The BNG requirement was introduced in the Environment Act, which was passed last November, and is set to become mandatory in 2023.
It will require developers to demonstrate how they will bring about a minimum ten per cent increase in biodiversity in order to obtain planning permission for their projects. Under the act, the necessary habitat enhancement will be paid for by the developer and must be guaranteed to endure for 30 years.
A consultation setting out further details on the requirements was published this morning by the Department for Environment, Food and Rural Affairs, government agency Natural England, and the Department for Levelling Up, Housing and Communities.
The consultation document gives details on the scope of the new regulations required to implement BNG and how it would work for both development consented via the Town and Country Planning Act 1990 and for major infrastructure projects via the Planning Act 2008.
In a joint statement from the departments, the government said that while some developers, planning authorities and practitioners have already been voluntarily following a biodiversity net gain approach, or in line with local planning policy, “the proposed standardised, mandatory approach would give them clarity and certainty on the biodiversity net gain requirement and how to help enhance the environment through development”.
The consultation document states that exemptions are now currently only proposed for “developments impacting habitat areas below a ‘de minimis’ (minimal) threshold”, for householder applications and for change of use applications.
Plans that were floated in previous consultations to introduce exemptions for brownfield sites that “meet set criteria”, for temporary permissions and for “developments for which permitted development rights are not applicable due to their location in conservation areas or national parks” have now been dropped.
The previously-considered proposal to exempt certain developments on brownfields would, ,the government said, “deliver little added benefit and would greatly complicate the requirement’s scope for developers and planning authorities alike”. In addition, “many brownfield sites offer significant potential for achieving biodiversity net gain as they often have a low pre-development biodiversity value”.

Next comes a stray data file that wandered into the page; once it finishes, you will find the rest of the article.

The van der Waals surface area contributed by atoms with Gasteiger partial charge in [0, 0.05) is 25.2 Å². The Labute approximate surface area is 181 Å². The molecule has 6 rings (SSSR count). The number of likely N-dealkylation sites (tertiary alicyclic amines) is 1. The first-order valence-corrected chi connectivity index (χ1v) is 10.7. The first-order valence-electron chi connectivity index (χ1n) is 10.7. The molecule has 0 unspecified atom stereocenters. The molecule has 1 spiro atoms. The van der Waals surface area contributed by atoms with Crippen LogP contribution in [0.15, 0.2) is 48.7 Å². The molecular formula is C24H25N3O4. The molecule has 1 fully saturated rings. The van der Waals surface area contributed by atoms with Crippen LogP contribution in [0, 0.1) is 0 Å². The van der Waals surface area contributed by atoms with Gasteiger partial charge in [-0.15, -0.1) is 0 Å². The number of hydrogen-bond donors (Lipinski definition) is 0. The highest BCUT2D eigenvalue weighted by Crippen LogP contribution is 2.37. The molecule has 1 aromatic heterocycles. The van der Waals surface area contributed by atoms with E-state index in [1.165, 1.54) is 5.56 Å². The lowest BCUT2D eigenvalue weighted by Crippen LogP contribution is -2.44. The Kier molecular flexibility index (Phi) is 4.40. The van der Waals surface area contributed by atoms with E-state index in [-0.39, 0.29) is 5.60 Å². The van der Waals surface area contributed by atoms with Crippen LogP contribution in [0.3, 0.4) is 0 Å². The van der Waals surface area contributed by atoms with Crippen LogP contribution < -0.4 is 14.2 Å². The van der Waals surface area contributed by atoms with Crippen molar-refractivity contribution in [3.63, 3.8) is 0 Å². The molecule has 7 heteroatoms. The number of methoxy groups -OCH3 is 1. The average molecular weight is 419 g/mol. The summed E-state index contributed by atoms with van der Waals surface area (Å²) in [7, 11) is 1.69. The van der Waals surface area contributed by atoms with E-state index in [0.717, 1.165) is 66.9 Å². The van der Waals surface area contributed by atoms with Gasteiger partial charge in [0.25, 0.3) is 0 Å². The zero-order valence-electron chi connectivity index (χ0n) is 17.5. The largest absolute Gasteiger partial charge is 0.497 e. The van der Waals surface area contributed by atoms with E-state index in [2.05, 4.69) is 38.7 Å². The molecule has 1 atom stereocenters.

However, additional exemptions are being considered, the document states, for the “creation of biodiversity gain sites” and for self-build and custom housebuilding.
The consultation document states: “The UK government will not introduce broad exemptions from delivering biodiversity net gain, beyond those exemptions already proposed for permitted development and householder applications such as extensions. The UK government will instead introduce exemptions for the most constrained types of development which do not result in substantive habitat losses.”
Planning lawyer Nicola Gooch, a partner at law firm Irwin Mitchell, told Planning that the publication of the consultation document is important in giving the details about how BNG will work in practice.
She said there had been a number of appeal decisions recently dealing with the difficulties around biodiversity, and the metrics used at the moment don’t work well, particularly for large multi-stage infrastructure developments.
“There have been issues because we haven’t got the policy framework,” she said. “This is the first step in fleshing out how this is going to work”.
In a blog post, Gooch noted that, in recognition of the issues that the current biodiversity metric can cause for outline and phased developments, the consultation puts forward proposals to allow for a phased approach to providing biodiversity information and meeting relevant targets.
The government has also proposed a simplified biodiversity metric for small sites, she added.
Alongside the consultation, the government has announced a new funding pot of £4 million to help local planning authorities and other local authorities with what it calls “planning oversight” to prepare for BNG.
The government statement said that the funding would help local authorities “expand ecologist resource and upskill ecologist teams, increasing their capacity to work with developers and communities to provide biodiversity gains by helping restore wildlife, plants and landscapes after building work has taken place”.
It said this work could take place on the development site, elsewhere in the local area or, if neither option is possible, by purchasing credits for nature restoration elsewhere in England.
The consultation is asking developers, planning authorities, environmental professionals and landowners for their views on the details of how biodiversity net gain should be delivered when building new housing or commercial development and closes on 5 April 2022.
Tony Juniper, chair of Natural England, said: “Investing in nature’s recovery is a vital national priority and biodiversity net gain is an ambitious and innovative mechanism to help do it.
“It is important to remember, however, that the starting point is to avoid harm in the first place, moving to net gain arrangements only in cases where developments meet all other planning requirements.
“I’m delighted that Natural England’s technical expertise was able to shape this policy and look forward to using it to secure better outcomes for Nature, while streamlining the planning process.”